Just weeks before the UK general election in 2010, 4 former UK Labour Cabinet Ministers were caught trying to sell political influence to a phoney lobbying company.
Ex-Transport Minister Stephen Byers boasted that he’d already saved “hundreds of millions” for one company by getting his successor, Lord Adonis, to skew the market for rail services. He also said he’d boosted the finances of supermarket company Tesco by getting Peter Mandelson, an unelected pal of Tony Blair who is Secretary of State for Business to change regulations. Mandelson, consistently lampooned in the UK press as a greedy swindler was twice sacked from government for dishonesty and corruption before getting his current appointments. He has been made a ‘Lord’ and holds several lucrative government posts.
Unfortunately for Byers, Former Health Secretary Patricia Hewitt and Former Defence Secretary Geoff Hoon the lobbying company – Anderson Perry Associates (APA) – was actually a front for a sting set up by a Channel Four TV producer.
Hewitt offered to help clients shape legislation for £3,000 a day. ($4500). She said “If you’ve got a client who needs a particular regulation removed, we can often package that up [for a Minister]”.
Hoon offered to introduce clients to Ministers, also for £3000 a day, saying he wanted to use his government contacts as “something that frankly makes money”.
A Labour Member of Parliament, Margaret Moran, was also caught. Her boast was that she could get special favours for paying clients by using her “girls’ gang” – government colleagues – including Jacqui Smith, Hazel Blears and Harriet Harman, on behalf of clients. Harman is Deputy Leader of the Labour Party and House of Commons and UK Minister for Women and Equality. Smith and Blears were forced to resign after being caught fiddling their expenses. Smith was found to have fraudlently obtained over £100,000 of taxpayers money, using it to pay for everything from her mortgage to porn films for her husband.
As well as greedy, the politicians are monumentally foolish. Saying he saved hundreds of millions of pounds for rail company National Express, Byers told APA: “Between you and I, I spoke to Andrew Adonis, the Transport Secretary, and said ‘Andrew, look, they’ve got a huge problem. Is there a way out of this?’ And then we sort of worked together, basically the way he was comfortable doing it – you have to keep this very confidential.”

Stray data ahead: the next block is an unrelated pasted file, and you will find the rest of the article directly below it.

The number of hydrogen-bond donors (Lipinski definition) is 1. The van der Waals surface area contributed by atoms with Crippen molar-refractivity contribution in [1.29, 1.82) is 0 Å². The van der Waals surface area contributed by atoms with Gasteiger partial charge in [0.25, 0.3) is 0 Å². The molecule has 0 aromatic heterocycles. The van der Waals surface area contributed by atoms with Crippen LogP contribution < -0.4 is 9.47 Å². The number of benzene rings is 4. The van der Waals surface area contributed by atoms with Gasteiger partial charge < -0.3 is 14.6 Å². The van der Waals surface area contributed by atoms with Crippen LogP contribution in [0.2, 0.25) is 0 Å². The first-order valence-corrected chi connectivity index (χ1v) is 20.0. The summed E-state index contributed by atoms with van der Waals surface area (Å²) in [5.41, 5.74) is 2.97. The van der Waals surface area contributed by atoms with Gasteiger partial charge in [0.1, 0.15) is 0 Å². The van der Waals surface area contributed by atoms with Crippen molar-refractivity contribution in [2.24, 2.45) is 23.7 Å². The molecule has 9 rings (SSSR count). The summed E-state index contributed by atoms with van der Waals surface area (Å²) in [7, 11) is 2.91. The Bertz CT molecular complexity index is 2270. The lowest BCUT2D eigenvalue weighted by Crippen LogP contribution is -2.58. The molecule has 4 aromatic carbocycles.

He also helped Tesco after a call from Lucy Neville-Rolfe, head of corporate and legal affairs. She complained about proposed new food labelling regulations. Byers said he rang Mandelson and asked: “Peter, did you know [Environment Secretary] Hilary Benn’s….going to introduce a regulation which [will be a] huge nightmare in every supermarket.” Byers claimed “Peter got it delayed and then got it amended.”
He then offered access to Prime Minister Tony Blair: “I see Tony Blair every month and you’ll probably find a lot of your clients really quite like him. If there’s an event…we could have a word with Tony, say come along for a drink.”
A flood of denials followed the revelations. The British government said the four were “mortified by how stupid they have been. There is no suggestion that they have broken the rules in any way, and they would rebut any such suggestion”.
Byers’ denial said: “I attended an informal meeting to discuss a potential job opportunity. During the course of a casual conversation I made some exaggerated claims. Having reflected on my comments, I knew that I should immediately put the record straight. I did so the following morning by making it clear that I have never lobbied Ministers on behalf of commercial interests. I later withdrew my name from consideration. I have always fully disclosed my outside interests. The set-up was a massive deception, which the Tory Party described last weekend as entrapment.”
Lord Adonis’ spokesman could not deny he’d discussed the rail franchise with Byers but said: “There’s no truth whatsoever in the suggestion that Byers came to any arrangement with Andrew Adonis on any matter relating to National Express.”
Next up, Tesco denied ever “engaging” Byers to deal with food labelling regulations.
And Peter ‘Voldemort’ Mandelson’s denial exhibited his usual insouciance. He simply said he had “no recollection” of talking to Byers about the issue.
Interestingly, Conservative politicians were also approached and were not taken in by APA. Conservative officials warned their politicians not to talk to the ‘company’.